Mammalian cell transfection is a technique commonly used to express exogenous DNA or RNA in a host cell line (for example, for generating RNAi probes). There are many different ways to transfect mammalian cells, depending on the cell line characteristics, desired effect, and downstream applications. In this article, I will review the different methods of expressing exogenous DNA or RNA sequences in mammalian cells. These methods can be broadly divided into two categories: those used to generate transient transfection, and those used to generate stable transfectants.
Transient vs. stable transfection
Transient transfections are most commonly used to investigate the short-term impact of alterations in gene and protein expression. Plasmid DNA (pDNA), messenger RNA (mRNA), short-interfering RNA (siRNA), short-hairpin RNA (shRNA) and microRNA (miRNA) are commonly used in transfection experiments. During transient expression, however, the nucleic acid sequence is not integrated into the host cell genome. Therefore, the effect on target gene expression is temporary (24-72 hours for RNA probes, 48-96 hours for DNA probes).
On the other hand, when long-term expression of the sequence is desired, stable transfection protocols are used to generate permanent expression in cell lines. In this case, the transfected genetic material is integrated into the host cell genome. A selection marker is used to identify cells that have successfully integrated the sequence of interest. The selecting agent enriches and enables the growth of a subpopulation where the exogenous genetic material has been incorporated into the genome.
Transfection of DNA or RNA molecules into cultured mammalian cells can be accomplished using various methods and reagents. These methods include chemical (liposome-mediated, non-liposomal lipids, polyamines, dendrimers), physical (electroporation, microinjection) or viral-based (retrovirus, adeno-associated virus, lentivirus) delivery systems.
Transient transfection methods
- Liposome-mediated transfection
Liposomes are synthetic analogues of the phospholipid bilayer, the building block of the cellular membrane. These transfection compounds share a number of characteristics with their natural counterparts, including the presence of hydrophobic and hydrophilic regions of each molecule which allow for the formation of spheroid liposomes under aqueous conditions. In the presence of free DNA or RNA, liposomes encapsulate the nucleic acids to create an efficient delivery system. The charge, composition and structure of the liposome defines the affinity of the complex for the cellular membrane. Under specific conditions, the liposome-nucleic acid complex is able to interact with the cell membrane to gain access into the cell by endocytosis and subsequently release the nucleic acids into the cytoplasm. There are several factors that determine the successful delivery of nucleic acids by liposome into mammalian cells, including particle size, lipid formulation, charge ratio and the method of liposome preparation.
- Non-liposomal transfection agents (lipids and polymers)
Alternatives to liposomes include non-liposomal lipids and polymers capable of forming complexes with nucleic acid to form micelles, or tiny encapsulating droplets. The transfection is usually performed under aqueous conditions, which enables the lipophilic portion of the amphiphilic compound, or the part of the droplet that displays affinity for fatty-acid compounds such as the cell membrane, to form the micelle capsule that encases the exogenous nucleic acids.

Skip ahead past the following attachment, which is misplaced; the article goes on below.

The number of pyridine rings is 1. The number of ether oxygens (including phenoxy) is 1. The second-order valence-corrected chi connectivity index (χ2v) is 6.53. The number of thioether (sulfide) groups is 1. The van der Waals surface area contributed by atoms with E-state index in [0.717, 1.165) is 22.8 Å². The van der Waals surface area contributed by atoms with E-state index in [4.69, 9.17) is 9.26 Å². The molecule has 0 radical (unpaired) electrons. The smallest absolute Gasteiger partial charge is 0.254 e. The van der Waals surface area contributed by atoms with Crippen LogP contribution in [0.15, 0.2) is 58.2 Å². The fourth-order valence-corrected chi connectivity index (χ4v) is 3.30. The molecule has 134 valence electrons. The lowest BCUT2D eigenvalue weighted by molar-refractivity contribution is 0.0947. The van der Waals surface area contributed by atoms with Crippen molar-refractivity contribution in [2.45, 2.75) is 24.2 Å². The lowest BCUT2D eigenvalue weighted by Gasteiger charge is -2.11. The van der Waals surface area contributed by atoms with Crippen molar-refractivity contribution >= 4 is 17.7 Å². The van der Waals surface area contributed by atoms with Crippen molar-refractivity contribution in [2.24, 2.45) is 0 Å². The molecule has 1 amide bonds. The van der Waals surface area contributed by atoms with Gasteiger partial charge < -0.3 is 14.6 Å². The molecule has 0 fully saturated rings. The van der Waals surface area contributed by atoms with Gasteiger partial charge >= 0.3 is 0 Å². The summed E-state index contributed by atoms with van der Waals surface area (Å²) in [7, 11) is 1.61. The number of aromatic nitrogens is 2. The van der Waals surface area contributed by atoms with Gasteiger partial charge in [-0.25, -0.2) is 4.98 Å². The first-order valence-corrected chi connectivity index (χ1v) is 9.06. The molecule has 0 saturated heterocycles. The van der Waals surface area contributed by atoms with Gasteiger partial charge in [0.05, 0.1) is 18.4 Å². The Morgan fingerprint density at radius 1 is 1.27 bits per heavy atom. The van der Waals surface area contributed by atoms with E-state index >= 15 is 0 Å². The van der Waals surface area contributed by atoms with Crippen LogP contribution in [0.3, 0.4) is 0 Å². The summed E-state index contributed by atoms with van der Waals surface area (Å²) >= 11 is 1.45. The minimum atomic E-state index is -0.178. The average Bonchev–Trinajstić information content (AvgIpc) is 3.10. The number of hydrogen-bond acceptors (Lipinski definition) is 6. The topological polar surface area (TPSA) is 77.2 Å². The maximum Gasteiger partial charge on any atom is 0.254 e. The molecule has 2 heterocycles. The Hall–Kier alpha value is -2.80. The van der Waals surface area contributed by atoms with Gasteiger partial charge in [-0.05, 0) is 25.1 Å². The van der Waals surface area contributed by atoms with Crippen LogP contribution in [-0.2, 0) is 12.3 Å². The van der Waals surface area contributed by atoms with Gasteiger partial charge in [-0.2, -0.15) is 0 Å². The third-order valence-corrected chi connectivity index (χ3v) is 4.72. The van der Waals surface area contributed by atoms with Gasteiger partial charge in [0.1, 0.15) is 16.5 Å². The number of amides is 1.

- Dendrimer-based transfection
Dendrimers are highly branched, globular macromolecules that are capable of interacting with DNA to form small complexes. Dendrimers are stable in biological liquids and are not sensitive to temperature. These properties make dendrimers highly efficient tools for tissue culture transfections. The downside of dendrimers is that they are non-biodegradable and therefore may be toxic to cells with prolonged exposure.
Electroporation is a highly efficient technique for delivering exogenous nucleic acids to suspension cells and non-adherent primary cells (like lymphocytes). This technique uses electricity to create transient pores (electropores) in the cellular membrane to enable the uptake of charged nucleic acid molecules (RNA or DNA) into the target cells.
Stable transfection methods
In certain cases, permanent expression of a probe or gene of interest is desirable in your experimental system. This requires targeting specific cells within a population for gene delivery by microinjecting specific DNA sequences into the nuclei of target cells. The limitation of this method is that the number of cells that can effectively be transfected by this method is limited by the skill of the person performing the microinjection.
- Virus-mediated gene delivery (transduction)
Exogenous genes or probes can be introduced into cultured mammalian cells by viral transduction techniques that use viruses as carriers. Viral delivery is useful for transfecting primary cell cultures, and there are numerous in vivo gene delivery approaches that allow the delivered genetic material to be integrated into the target cell genome using the viral machinery. Often, a selection marker (either antibiotic-based or GFP-based) is used to select for cells that have been successfully transduced with the virus. Once the genetic material is incorporated into the host genome, it relies on the host transcriptional machinery for expression. In the case of shRNA/miRNA probes, RNAi machinery is required for processing. These gene therapy approaches, however, have limited clinical and laboratory uses because the viral vector integrates randomly into the genome and could produce significant bio-hazardous risks.
The table below summarizes the aspects of stable and transient transfection methods:
What are some of your suggestions for using transient or stable mammalian transfection methods?